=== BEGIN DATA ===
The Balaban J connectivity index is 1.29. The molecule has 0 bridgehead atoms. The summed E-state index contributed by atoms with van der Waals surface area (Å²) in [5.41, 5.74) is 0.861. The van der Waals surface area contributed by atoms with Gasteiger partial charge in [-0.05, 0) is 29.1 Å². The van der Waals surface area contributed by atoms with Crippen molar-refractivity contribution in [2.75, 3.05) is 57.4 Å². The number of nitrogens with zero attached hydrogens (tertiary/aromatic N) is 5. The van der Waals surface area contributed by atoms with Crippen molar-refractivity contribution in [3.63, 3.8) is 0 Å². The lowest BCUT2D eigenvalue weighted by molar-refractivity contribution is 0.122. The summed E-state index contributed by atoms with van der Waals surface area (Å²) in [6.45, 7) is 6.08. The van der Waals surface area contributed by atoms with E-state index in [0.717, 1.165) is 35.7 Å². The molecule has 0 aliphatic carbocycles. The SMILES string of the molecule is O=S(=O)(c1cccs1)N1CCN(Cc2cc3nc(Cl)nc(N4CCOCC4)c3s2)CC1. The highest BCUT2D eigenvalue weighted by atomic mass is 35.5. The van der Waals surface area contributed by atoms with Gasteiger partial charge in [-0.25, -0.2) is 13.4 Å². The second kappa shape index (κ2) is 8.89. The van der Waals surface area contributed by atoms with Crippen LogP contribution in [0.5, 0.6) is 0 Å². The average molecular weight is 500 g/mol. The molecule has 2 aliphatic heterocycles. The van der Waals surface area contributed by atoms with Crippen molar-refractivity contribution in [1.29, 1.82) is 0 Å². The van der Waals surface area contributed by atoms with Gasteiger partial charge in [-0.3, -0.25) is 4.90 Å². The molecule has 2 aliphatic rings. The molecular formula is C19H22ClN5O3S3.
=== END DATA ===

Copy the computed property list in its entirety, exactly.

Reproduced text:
The Balaban J connectivity index is 1.29. The molecule has 0 bridgehead atoms. The summed E-state index contributed by atoms with van der Waals surface area (Å²) in [5.41, 5.74) is 0.861. The van der Waals surface area contributed by atoms with Gasteiger partial charge in [-0.05, 0) is 29.1 Å². The van der Waals surface area contributed by atoms with Crippen molar-refractivity contribution in [2.75, 3.05) is 57.4 Å². The number of nitrogens with zero attached hydrogens (tertiary/aromatic N) is 5. The van der Waals surface area contributed by atoms with Crippen molar-refractivity contribution in [3.63, 3.8) is 0 Å². The lowest BCUT2D eigenvalue weighted by molar-refractivity contribution is 0.122. The summed E-state index contributed by atoms with van der Waals surface area (Å²) in [6.45, 7) is 6.08. The van der Waals surface area contributed by atoms with E-state index in [0.717, 1.165) is 35.7 Å². The molecule has 0 aliphatic carbocycles. The SMILES string of the molecule is O=S(=O)(c1cccs1)N1CCN(Cc2cc3nc(Cl)nc(N4CCOCC4)c3s2)CC1. The highest BCUT2D eigenvalue weighted by atomic mass is 35.5. The van der Waals surface area contributed by atoms with Gasteiger partial charge in [-0.25, -0.2) is 13.4 Å². The second kappa shape index (κ2) is 8.89. The van der Waals surface area contributed by atoms with Crippen LogP contribution in [0.5, 0.6) is 0 Å². The average molecular weight is 500 g/mol. The molecule has 2 aliphatic heterocycles. The van der Waals surface area contributed by atoms with Crippen molar-refractivity contribution in [1.29, 1.82) is 0 Å². The van der Waals surface area contributed by atoms with Gasteiger partial charge in [-0.3, -0.25) is 4.90 Å². The molecule has 2 aliphatic rings. The molecular formula is C19H22ClN5O3S3.